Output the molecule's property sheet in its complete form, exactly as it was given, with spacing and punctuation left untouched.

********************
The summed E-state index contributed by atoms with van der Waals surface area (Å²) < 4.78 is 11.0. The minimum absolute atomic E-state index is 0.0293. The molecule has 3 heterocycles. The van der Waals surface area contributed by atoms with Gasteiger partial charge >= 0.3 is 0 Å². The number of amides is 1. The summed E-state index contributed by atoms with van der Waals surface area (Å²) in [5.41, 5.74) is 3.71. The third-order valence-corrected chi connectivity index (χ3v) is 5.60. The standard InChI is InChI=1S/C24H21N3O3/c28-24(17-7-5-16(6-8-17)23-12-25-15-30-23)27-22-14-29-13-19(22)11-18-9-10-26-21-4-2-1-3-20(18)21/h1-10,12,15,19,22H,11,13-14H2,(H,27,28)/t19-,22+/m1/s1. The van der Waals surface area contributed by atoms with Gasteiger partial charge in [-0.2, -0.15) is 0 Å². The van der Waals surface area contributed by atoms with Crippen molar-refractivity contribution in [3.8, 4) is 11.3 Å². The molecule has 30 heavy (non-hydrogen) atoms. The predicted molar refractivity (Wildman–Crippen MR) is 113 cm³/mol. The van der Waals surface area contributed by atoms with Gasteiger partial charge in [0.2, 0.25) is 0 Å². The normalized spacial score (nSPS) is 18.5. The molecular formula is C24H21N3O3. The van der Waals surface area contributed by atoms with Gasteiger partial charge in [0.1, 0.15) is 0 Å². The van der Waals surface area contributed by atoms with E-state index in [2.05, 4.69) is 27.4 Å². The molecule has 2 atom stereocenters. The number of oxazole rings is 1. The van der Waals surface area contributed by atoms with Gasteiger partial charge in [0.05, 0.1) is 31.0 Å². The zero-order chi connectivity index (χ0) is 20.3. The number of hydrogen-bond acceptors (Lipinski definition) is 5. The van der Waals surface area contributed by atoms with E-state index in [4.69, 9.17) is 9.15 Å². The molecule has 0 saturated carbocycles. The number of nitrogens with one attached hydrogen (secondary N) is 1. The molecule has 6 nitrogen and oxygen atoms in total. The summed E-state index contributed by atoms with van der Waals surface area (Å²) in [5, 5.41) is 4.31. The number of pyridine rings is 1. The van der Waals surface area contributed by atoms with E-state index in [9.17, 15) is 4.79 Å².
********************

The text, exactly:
The summed E-state index contributed by atoms with van der Waals surface area (Å²) < 4.78 is 11.0. The minimum absolute atomic E-state index is 0.0293. The molecule has 3 heterocycles. The van der Waals surface area contributed by atoms with Gasteiger partial charge >= 0.3 is 0 Å². The number of amides is 1. The summed E-state index contributed by atoms with van der Waals surface area (Å²) in [5.41, 5.74) is 3.71. The third-order valence-corrected chi connectivity index (χ3v) is 5.60. The standard InChI is InChI=1S/C24H21N3O3/c28-24(17-7-5-16(6-8-17)23-12-25-15-30-23)27-22-14-29-13-19(22)11-18-9-10-26-21-4-2-1-3-20(18)21/h1-10,12,15,19,22H,11,13-14H2,(H,27,28)/t19-,22+/m1/s1. The van der Waals surface area contributed by atoms with Gasteiger partial charge in [-0.2, -0.15) is 0 Å². The van der Waals surface area contributed by atoms with Crippen molar-refractivity contribution in [3.8, 4) is 11.3 Å². The molecule has 30 heavy (non-hydrogen) atoms. The predicted molar refractivity (Wildman–Crippen MR) is 113 cm³/mol. The van der Waals surface area contributed by atoms with Gasteiger partial charge in [0.2, 0.25) is 0 Å². The normalized spacial score (nSPS) is 18.5. The molecular formula is C24H21N3O3. The van der Waals surface area contributed by atoms with Gasteiger partial charge in [0.1, 0.15) is 0 Å². The van der Waals surface area contributed by atoms with E-state index in [2.05, 4.69) is 27.4 Å². The molecule has 2 atom stereocenters. The number of oxazole rings is 1. The van der Waals surface area contributed by atoms with Gasteiger partial charge in [0.05, 0.1) is 31.0 Å². The zero-order chi connectivity index (χ0) is 20.3. The number of hydrogen-bond acceptors (Lipinski definition) is 5. The van der Waals surface area contributed by atoms with E-state index in [4.69, 9.17) is 9.15 Å². The molecule has 0 saturated carbocycles. The number of nitrogens with one attached hydrogen (secondary N) is 1. The molecule has 6 nitrogen and oxygen atoms in total. The summed E-state index contributed by atoms with van der Waals surface area (Å²) in [5, 5.41) is 4.31. The number of pyridine rings is 1. The van der Waals surface area contributed by atoms with E-state index in [9.17, 15) is 4.79 Å².